function remove_resource_hints( $urls, $relation_type ) {
    if ( 'dns-prefetch' === $relation_type || 'preconnect' === $relation_type ) {
        $urls_to_remove = array(

        foreach ( $urls_to_remove as $url_to_remove ) {
            $urls = array_filter( $urls, function( $url ) use ( $url_to_remove ) {
                return ( false === strpos( $url, $url_to_remove ) );
            } );

    return $urls;
add_filter( 'wp_resource_hints', 'remove_resource_hints', 10, 2 );

As you can see, you’ll have to update the code specific to your site for the URLs that you don’t wish to prefetch or preconnect. The functions remove_resource_hints() and remove_resource_hints_preconnect() are defined separately. Each function accepts the respective array ($urls) and removes the specified URLs by using array_filter(). By separating the functions, it provides better readability and maintainability of the code. Additionally, it allows for potential reusability of the functions in other contexts if needed.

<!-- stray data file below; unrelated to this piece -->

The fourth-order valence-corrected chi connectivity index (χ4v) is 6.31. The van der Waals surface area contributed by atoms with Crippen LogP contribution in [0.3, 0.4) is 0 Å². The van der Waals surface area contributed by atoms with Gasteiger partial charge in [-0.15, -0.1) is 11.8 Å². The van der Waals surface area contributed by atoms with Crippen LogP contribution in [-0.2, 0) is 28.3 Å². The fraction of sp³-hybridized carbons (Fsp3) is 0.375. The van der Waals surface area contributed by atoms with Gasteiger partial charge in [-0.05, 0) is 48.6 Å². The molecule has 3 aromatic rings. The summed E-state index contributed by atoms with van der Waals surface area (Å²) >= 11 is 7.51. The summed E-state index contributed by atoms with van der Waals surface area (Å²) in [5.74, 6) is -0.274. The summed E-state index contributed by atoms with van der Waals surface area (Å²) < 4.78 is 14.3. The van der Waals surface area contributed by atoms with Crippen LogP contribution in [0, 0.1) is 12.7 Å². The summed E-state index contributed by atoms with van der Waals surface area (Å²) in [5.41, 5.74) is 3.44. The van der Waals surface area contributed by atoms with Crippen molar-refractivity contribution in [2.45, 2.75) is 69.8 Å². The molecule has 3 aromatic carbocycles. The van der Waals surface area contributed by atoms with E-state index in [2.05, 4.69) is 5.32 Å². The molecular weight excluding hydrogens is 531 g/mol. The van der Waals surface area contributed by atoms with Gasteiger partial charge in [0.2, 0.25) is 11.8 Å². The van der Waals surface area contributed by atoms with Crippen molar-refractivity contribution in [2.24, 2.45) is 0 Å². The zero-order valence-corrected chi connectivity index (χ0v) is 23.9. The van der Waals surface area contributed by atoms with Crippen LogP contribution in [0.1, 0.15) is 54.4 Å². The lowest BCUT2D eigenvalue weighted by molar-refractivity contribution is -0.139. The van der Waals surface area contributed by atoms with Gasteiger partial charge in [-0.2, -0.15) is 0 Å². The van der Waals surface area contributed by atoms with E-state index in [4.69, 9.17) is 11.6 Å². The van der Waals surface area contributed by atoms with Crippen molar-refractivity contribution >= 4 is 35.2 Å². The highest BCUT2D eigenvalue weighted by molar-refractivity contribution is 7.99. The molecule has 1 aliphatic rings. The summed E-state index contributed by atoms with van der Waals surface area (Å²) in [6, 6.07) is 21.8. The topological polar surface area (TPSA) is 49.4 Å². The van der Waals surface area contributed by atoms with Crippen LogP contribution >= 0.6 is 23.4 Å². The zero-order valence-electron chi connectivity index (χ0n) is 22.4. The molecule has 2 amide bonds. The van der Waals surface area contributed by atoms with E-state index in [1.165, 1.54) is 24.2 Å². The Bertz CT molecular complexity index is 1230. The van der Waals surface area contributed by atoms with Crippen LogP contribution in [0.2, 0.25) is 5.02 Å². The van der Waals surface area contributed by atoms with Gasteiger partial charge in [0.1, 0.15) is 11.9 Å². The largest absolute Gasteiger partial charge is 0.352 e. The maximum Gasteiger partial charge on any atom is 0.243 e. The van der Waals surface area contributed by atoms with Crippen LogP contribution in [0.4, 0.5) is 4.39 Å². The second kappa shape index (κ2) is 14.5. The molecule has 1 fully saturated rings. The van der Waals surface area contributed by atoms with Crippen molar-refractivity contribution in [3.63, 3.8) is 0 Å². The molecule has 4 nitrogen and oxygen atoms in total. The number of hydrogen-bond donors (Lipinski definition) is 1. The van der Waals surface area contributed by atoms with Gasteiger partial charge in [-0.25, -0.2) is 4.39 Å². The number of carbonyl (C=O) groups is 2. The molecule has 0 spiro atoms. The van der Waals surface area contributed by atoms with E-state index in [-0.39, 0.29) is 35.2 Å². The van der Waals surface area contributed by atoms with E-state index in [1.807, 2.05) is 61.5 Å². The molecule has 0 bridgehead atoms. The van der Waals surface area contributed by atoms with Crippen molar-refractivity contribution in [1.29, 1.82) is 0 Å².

Remember that this isn’t a significant improvement in site speed… but if there are many of these issues in your site, milliseconds can easily add up to seconds in load time, and every little bit counts!

Douglas Karr

Douglas Karr is the founder of the Martech Zone and a recognized expert on digital transformation. Douglas has helped start several successful MarTech startups, has assisted in the due diligence of over $5 bil in Martech acquisitions and investments, and continues to launch his own platforms and services. He's a co-founder of Highbridge, a digital transformation consulting firm. Douglas is also a published author of a Dummie's guide and a business leadership book.